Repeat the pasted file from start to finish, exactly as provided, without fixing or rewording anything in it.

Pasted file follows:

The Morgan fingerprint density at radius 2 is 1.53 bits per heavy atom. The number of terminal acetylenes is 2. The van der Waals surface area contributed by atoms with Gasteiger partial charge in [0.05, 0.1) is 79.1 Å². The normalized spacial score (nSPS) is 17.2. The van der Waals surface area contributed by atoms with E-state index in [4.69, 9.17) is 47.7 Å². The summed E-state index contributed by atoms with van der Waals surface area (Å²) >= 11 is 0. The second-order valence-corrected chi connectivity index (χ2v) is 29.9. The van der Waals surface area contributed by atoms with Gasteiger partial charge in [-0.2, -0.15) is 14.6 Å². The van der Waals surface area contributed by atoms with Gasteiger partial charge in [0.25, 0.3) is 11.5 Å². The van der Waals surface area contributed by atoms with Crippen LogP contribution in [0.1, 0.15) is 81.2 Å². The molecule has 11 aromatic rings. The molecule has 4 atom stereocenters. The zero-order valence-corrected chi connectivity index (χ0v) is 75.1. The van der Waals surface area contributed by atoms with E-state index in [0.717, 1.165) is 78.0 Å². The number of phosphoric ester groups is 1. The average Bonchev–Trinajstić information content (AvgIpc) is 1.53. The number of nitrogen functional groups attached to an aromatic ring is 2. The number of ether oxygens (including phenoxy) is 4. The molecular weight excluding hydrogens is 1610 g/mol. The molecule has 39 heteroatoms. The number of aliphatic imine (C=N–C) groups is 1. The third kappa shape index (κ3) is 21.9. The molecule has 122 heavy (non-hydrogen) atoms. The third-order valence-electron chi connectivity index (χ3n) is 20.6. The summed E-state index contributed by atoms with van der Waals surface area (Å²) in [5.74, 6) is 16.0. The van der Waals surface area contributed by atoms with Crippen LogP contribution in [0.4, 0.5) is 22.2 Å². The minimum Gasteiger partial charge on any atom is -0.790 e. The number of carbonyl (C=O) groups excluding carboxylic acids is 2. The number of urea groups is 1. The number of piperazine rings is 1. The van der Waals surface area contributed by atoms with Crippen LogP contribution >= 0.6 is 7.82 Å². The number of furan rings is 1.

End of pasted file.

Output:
The Morgan fingerprint density at radius 2 is 1.53 bits per heavy atom. The number of terminal acetylenes is 2. The van der Waals surface area contributed by atoms with Gasteiger partial charge in [0.05, 0.1) is 79.1 Å². The normalized spacial score (nSPS) is 17.2. The van der Waals surface area contributed by atoms with E-state index in [4.69, 9.17) is 47.7 Å². The summed E-state index contributed by atoms with van der Waals surface area (Å²) >= 11 is 0. The second-order valence-corrected chi connectivity index (χ2v) is 29.9. The van der Waals surface area contributed by atoms with Gasteiger partial charge in [-0.2, -0.15) is 14.6 Å². The van der Waals surface area contributed by atoms with Gasteiger partial charge in [0.25, 0.3) is 11.5 Å². The van der Waals surface area contributed by atoms with Crippen LogP contribution in [0.1, 0.15) is 81.2 Å². The molecule has 11 aromatic rings. The molecule has 4 atom stereocenters. The zero-order valence-corrected chi connectivity index (χ0v) is 75.1. The van der Waals surface area contributed by atoms with E-state index in [0.717, 1.165) is 78.0 Å². The number of phosphoric ester groups is 1. The average Bonchev–Trinajstić information content (AvgIpc) is 1.53. The number of nitrogen functional groups attached to an aromatic ring is 2. The number of ether oxygens (including phenoxy) is 4. The molecular weight excluding hydrogens is 1610 g/mol. The molecule has 39 heteroatoms. The number of aliphatic imine (C=N–C) groups is 1. The third kappa shape index (κ3) is 21.9. The molecule has 122 heavy (non-hydrogen) atoms. The third-order valence-electron chi connectivity index (χ3n) is 20.6. The summed E-state index contributed by atoms with van der Waals surface area (Å²) in [5.74, 6) is 16.0. The van der Waals surface area contributed by atoms with Crippen LogP contribution in [0.4, 0.5) is 22.2 Å². The minimum Gasteiger partial charge on any atom is -0.790 e. The number of carbonyl (C=O) groups excluding carboxylic acids is 2. The number of urea groups is 1. The number of piperazine rings is 1. The van der Waals surface area contributed by atoms with Crippen LogP contribution >= 0.6 is 7.82 Å². The number of furan rings is 1.